Inspired by Bob Dylan and Ian Tyson, Lightfoot soon switched gears and began writing the more poetic, folk-flavored material that made him famous. “Early Morning Rain” came about when he thought back to his poor, homesick student days in Los Angeles, watching big 707s taking off at the airport. The song’s chilling imagery, especially the line “You can’t jump a jet plane/Like you can a freight train,” marked a major shift in his writing.
Lightfoot drew from advice he received from Harold Moon, then head of BMI Canada, one of the forerunners of SOCAN, who told him that songs are a good marriage between lyric and melody. “Sometimes you just have to let the imagination do the work,” says Lightfoot, matter-of-factly. “You draw from an old scene, or something you experienced that has some kind of poetic drift to it, and put it into a lyric. And you try to do that in different ways with each song.”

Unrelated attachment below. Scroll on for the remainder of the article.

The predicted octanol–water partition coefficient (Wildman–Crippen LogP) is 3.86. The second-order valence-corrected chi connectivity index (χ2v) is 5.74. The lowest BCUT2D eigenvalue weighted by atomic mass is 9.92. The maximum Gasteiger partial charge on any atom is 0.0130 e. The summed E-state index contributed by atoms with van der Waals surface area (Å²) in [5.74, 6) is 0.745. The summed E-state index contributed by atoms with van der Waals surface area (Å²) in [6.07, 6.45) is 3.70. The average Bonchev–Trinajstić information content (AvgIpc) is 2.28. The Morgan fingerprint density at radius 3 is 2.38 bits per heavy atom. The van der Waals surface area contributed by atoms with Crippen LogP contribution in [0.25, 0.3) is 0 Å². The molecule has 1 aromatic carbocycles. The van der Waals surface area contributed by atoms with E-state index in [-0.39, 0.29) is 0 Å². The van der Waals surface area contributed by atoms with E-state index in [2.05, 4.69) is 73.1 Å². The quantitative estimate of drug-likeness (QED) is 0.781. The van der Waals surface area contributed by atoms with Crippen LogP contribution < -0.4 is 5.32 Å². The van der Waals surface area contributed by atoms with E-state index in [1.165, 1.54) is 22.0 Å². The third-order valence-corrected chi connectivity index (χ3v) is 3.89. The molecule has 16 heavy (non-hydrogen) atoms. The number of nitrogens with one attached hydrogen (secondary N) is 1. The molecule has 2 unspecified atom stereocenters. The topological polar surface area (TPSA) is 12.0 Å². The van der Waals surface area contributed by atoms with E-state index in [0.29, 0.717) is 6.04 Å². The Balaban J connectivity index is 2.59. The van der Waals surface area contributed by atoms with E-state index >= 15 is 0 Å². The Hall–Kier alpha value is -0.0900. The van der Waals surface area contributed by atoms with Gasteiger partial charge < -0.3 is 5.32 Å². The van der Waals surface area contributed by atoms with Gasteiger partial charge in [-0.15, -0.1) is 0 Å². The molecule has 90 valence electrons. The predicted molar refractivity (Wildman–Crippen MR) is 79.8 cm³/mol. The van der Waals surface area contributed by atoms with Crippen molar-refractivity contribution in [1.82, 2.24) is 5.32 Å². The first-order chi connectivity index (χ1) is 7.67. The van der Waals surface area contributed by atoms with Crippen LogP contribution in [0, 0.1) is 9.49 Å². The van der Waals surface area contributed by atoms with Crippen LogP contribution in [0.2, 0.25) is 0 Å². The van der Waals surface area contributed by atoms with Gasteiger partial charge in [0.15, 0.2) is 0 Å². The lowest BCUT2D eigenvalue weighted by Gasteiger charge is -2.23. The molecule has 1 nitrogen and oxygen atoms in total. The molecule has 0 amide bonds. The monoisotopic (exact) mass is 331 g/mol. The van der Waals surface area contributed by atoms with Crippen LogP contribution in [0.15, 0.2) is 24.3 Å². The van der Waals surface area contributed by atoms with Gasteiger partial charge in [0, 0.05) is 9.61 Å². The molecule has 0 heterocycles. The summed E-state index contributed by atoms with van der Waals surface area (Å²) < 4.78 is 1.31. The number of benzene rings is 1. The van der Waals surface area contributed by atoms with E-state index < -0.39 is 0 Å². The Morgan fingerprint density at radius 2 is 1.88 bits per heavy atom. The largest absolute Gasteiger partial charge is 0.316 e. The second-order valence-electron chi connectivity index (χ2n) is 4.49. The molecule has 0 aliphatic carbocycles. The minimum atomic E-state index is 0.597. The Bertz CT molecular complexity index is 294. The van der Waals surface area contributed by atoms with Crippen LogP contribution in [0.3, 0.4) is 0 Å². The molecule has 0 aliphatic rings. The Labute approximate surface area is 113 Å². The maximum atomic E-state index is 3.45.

Along with writing to deadlines brought on by recording contracts, Lightfoot has delivered some of his most memorable songs from commissions. “Steel Rail Blues” was one of several numbers he wrote for a Canadian National Railway film. When the CBC asked him to write a song about the building of the Canadian Pacific Railway, he researched the subject by reading a book by Sir William Cornelius Van Horne, the railroad’s chief engineer. The result was his now classic “Canadian Railroad Trilogy,” for which he wrote the slow middle part first and then wrote the start and end portions around it.
Through the 1960s, ’70s and ’80s, Hollywood came calling, as Lightfoot was contracted to write songs for movies. Neither “Too Much to Lose” (for the Paul Newman vehicle Cool Hand Luke) nor “Don Quixote” (for the Michael Douglas movie Hail, Hero) wound up in the soundtracks, although the latter did provide its composer with the title track for his best-selling 1972 album. His recording of Les Pouliot’s “My Love for You” did feature in the Bruce Dern western Harry Tracy: Dead or Alive, as did Lightfoot himself, in his acting debut as U.S. Marshal Morrie Nathan.